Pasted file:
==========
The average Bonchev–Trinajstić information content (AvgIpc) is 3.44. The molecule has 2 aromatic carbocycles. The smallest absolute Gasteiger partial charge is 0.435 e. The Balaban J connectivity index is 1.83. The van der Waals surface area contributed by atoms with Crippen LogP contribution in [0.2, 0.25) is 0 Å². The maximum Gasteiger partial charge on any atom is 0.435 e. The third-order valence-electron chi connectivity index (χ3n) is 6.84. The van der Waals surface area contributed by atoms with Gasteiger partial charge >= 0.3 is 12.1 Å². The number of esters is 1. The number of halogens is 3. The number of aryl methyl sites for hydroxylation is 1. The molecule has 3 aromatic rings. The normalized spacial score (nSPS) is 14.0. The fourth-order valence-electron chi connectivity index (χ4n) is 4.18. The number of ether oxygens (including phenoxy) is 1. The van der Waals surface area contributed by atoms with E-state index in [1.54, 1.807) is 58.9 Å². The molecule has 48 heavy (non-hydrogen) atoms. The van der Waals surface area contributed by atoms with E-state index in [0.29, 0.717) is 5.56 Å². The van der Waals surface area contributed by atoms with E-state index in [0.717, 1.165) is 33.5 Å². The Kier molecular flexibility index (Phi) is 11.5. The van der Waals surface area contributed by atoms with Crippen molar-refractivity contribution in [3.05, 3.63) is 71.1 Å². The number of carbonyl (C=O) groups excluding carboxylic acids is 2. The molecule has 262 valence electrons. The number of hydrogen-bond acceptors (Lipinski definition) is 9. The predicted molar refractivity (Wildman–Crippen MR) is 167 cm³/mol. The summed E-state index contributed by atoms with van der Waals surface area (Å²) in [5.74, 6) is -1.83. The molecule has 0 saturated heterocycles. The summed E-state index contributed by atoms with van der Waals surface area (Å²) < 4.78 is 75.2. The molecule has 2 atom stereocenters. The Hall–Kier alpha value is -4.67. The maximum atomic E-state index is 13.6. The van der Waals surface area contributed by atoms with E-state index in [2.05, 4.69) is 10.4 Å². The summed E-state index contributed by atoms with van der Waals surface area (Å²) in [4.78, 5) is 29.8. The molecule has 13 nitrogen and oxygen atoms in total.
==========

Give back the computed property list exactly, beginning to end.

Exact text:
The average Bonchev–Trinajstić information content (AvgIpc) is 3.44. The molecule has 2 aromatic carbocycles. The smallest absolute Gasteiger partial charge is 0.435 e. The Balaban J connectivity index is 1.83. The van der Waals surface area contributed by atoms with Crippen LogP contribution in [0.2, 0.25) is 0 Å². The maximum Gasteiger partial charge on any atom is 0.435 e. The third-order valence-electron chi connectivity index (χ3n) is 6.84. The van der Waals surface area contributed by atoms with Gasteiger partial charge >= 0.3 is 12.1 Å². The number of esters is 1. The number of halogens is 3. The number of aryl methyl sites for hydroxylation is 1. The molecule has 3 aromatic rings. The normalized spacial score (nSPS) is 14.0. The fourth-order valence-electron chi connectivity index (χ4n) is 4.18. The number of ether oxygens (including phenoxy) is 1. The van der Waals surface area contributed by atoms with E-state index in [1.54, 1.807) is 58.9 Å². The molecule has 48 heavy (non-hydrogen) atoms. The van der Waals surface area contributed by atoms with E-state index in [0.29, 0.717) is 5.56 Å². The van der Waals surface area contributed by atoms with E-state index in [0.717, 1.165) is 33.5 Å². The Kier molecular flexibility index (Phi) is 11.5. The van der Waals surface area contributed by atoms with Crippen molar-refractivity contribution in [3.05, 3.63) is 71.1 Å². The number of carbonyl (C=O) groups excluding carboxylic acids is 2. The molecule has 262 valence electrons. The number of hydrogen-bond acceptors (Lipinski definition) is 9. The predicted molar refractivity (Wildman–Crippen MR) is 167 cm³/mol. The summed E-state index contributed by atoms with van der Waals surface area (Å²) in [5.74, 6) is -1.83. The molecule has 0 saturated heterocycles. The summed E-state index contributed by atoms with van der Waals surface area (Å²) < 4.78 is 75.2. The molecule has 2 atom stereocenters. The Hall–Kier alpha value is -4.67. The maximum atomic E-state index is 13.6. The van der Waals surface area contributed by atoms with E-state index in [2.05, 4.69) is 10.4 Å². The summed E-state index contributed by atoms with van der Waals surface area (Å²) in [4.78, 5) is 29.8. The molecule has 13 nitrogen and oxygen atoms in total.